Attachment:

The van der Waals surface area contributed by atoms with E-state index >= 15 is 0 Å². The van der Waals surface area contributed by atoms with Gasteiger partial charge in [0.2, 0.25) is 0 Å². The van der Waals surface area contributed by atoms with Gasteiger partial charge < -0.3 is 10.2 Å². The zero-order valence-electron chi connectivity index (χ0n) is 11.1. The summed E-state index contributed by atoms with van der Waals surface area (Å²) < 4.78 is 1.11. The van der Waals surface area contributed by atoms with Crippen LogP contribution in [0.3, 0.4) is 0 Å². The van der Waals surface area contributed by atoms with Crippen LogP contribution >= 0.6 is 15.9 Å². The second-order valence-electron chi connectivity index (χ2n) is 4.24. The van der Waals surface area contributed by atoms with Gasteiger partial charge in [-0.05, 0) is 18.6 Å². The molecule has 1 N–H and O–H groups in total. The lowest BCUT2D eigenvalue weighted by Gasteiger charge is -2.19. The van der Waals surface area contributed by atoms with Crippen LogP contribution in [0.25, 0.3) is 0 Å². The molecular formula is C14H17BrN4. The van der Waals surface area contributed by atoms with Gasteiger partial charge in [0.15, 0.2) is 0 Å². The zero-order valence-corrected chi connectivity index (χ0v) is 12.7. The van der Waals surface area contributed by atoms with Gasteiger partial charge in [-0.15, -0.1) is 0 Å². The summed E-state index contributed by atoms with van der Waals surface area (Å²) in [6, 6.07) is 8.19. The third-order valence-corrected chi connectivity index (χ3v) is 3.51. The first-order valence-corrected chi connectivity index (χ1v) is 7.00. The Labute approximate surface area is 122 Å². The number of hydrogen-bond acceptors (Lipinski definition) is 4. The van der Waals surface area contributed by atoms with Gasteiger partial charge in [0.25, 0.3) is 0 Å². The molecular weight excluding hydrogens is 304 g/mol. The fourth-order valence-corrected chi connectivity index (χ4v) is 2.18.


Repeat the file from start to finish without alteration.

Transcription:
The van der Waals surface area contributed by atoms with E-state index >= 15 is 0 Å². The van der Waals surface area contributed by atoms with Gasteiger partial charge in [0.2, 0.25) is 0 Å². The van der Waals surface area contributed by atoms with Gasteiger partial charge < -0.3 is 10.2 Å². The zero-order valence-electron chi connectivity index (χ0n) is 11.1. The summed E-state index contributed by atoms with van der Waals surface area (Å²) < 4.78 is 1.11. The van der Waals surface area contributed by atoms with Crippen LogP contribution in [0.3, 0.4) is 0 Å². The van der Waals surface area contributed by atoms with Crippen LogP contribution >= 0.6 is 15.9 Å². The second-order valence-electron chi connectivity index (χ2n) is 4.24. The van der Waals surface area contributed by atoms with Gasteiger partial charge in [-0.05, 0) is 18.6 Å². The molecule has 1 N–H and O–H groups in total. The lowest BCUT2D eigenvalue weighted by Gasteiger charge is -2.19. The van der Waals surface area contributed by atoms with Crippen LogP contribution in [0.25, 0.3) is 0 Å². The molecular formula is C14H17BrN4. The van der Waals surface area contributed by atoms with Gasteiger partial charge in [0.15, 0.2) is 0 Å². The zero-order valence-corrected chi connectivity index (χ0v) is 12.7. The van der Waals surface area contributed by atoms with Gasteiger partial charge in [-0.15, -0.1) is 0 Å². The summed E-state index contributed by atoms with van der Waals surface area (Å²) in [6, 6.07) is 8.19. The third-order valence-corrected chi connectivity index (χ3v) is 3.51. The first-order valence-corrected chi connectivity index (χ1v) is 7.00. The Labute approximate surface area is 122 Å². The number of hydrogen-bond acceptors (Lipinski definition) is 4. The van der Waals surface area contributed by atoms with Gasteiger partial charge in [0.25, 0.3) is 0 Å². The molecular weight excluding hydrogens is 304 g/mol. The fourth-order valence-corrected chi connectivity index (χ4v) is 2.18.